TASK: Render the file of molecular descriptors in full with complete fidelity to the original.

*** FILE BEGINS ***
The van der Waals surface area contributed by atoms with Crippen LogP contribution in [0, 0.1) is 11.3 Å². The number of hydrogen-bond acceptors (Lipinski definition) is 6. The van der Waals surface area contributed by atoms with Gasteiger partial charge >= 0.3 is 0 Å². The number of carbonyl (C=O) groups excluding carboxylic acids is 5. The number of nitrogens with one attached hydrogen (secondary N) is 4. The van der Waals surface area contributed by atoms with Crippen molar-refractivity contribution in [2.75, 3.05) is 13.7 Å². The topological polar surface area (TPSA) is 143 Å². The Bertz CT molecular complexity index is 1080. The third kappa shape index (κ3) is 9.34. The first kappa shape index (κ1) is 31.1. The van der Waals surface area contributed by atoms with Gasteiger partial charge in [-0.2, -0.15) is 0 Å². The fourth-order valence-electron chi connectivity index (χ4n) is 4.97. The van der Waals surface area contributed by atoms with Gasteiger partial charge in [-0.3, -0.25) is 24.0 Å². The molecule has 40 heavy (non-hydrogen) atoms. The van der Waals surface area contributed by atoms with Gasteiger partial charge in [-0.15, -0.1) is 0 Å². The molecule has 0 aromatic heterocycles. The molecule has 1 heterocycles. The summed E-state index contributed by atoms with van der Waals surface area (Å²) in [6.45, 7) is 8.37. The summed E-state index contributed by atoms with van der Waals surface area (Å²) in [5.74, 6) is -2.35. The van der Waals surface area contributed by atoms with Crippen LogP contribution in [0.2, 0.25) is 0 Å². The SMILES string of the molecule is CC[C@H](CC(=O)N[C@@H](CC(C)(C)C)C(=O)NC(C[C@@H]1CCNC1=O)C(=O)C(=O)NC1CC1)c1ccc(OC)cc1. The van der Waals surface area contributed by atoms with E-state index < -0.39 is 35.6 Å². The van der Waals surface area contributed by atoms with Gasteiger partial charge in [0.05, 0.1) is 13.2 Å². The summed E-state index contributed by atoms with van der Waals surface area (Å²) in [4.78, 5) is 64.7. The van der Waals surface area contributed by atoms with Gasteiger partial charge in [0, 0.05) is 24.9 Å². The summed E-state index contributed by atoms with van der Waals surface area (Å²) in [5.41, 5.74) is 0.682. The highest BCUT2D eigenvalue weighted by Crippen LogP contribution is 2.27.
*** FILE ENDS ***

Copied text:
The van der Waals surface area contributed by atoms with Crippen LogP contribution in [0, 0.1) is 11.3 Å². The number of hydrogen-bond acceptors (Lipinski definition) is 6. The van der Waals surface area contributed by atoms with Gasteiger partial charge >= 0.3 is 0 Å². The number of carbonyl (C=O) groups excluding carboxylic acids is 5. The number of nitrogens with one attached hydrogen (secondary N) is 4. The van der Waals surface area contributed by atoms with Crippen molar-refractivity contribution in [2.75, 3.05) is 13.7 Å². The topological polar surface area (TPSA) is 143 Å². The Bertz CT molecular complexity index is 1080. The third kappa shape index (κ3) is 9.34. The first kappa shape index (κ1) is 31.1. The van der Waals surface area contributed by atoms with Gasteiger partial charge in [-0.2, -0.15) is 0 Å². The fourth-order valence-electron chi connectivity index (χ4n) is 4.97. The van der Waals surface area contributed by atoms with Gasteiger partial charge in [-0.3, -0.25) is 24.0 Å². The molecule has 40 heavy (non-hydrogen) atoms. The van der Waals surface area contributed by atoms with Gasteiger partial charge in [-0.15, -0.1) is 0 Å². The molecule has 0 aromatic heterocycles. The molecule has 1 heterocycles. The summed E-state index contributed by atoms with van der Waals surface area (Å²) in [6.45, 7) is 8.37. The summed E-state index contributed by atoms with van der Waals surface area (Å²) in [5.74, 6) is -2.35. The van der Waals surface area contributed by atoms with Crippen LogP contribution in [0.2, 0.25) is 0 Å². The SMILES string of the molecule is CC[C@H](CC(=O)N[C@@H](CC(C)(C)C)C(=O)NC(C[C@@H]1CCNC1=O)C(=O)C(=O)NC1CC1)c1ccc(OC)cc1. The van der Waals surface area contributed by atoms with E-state index < -0.39 is 35.6 Å². The van der Waals surface area contributed by atoms with Gasteiger partial charge in [0.05, 0.1) is 13.2 Å². The summed E-state index contributed by atoms with van der Waals surface area (Å²) in [4.78, 5) is 64.7. The van der Waals surface area contributed by atoms with Gasteiger partial charge in [0, 0.05) is 24.9 Å². The summed E-state index contributed by atoms with van der Waals surface area (Å²) in [5.41, 5.74) is 0.682. The highest BCUT2D eigenvalue weighted by Crippen LogP contribution is 2.27.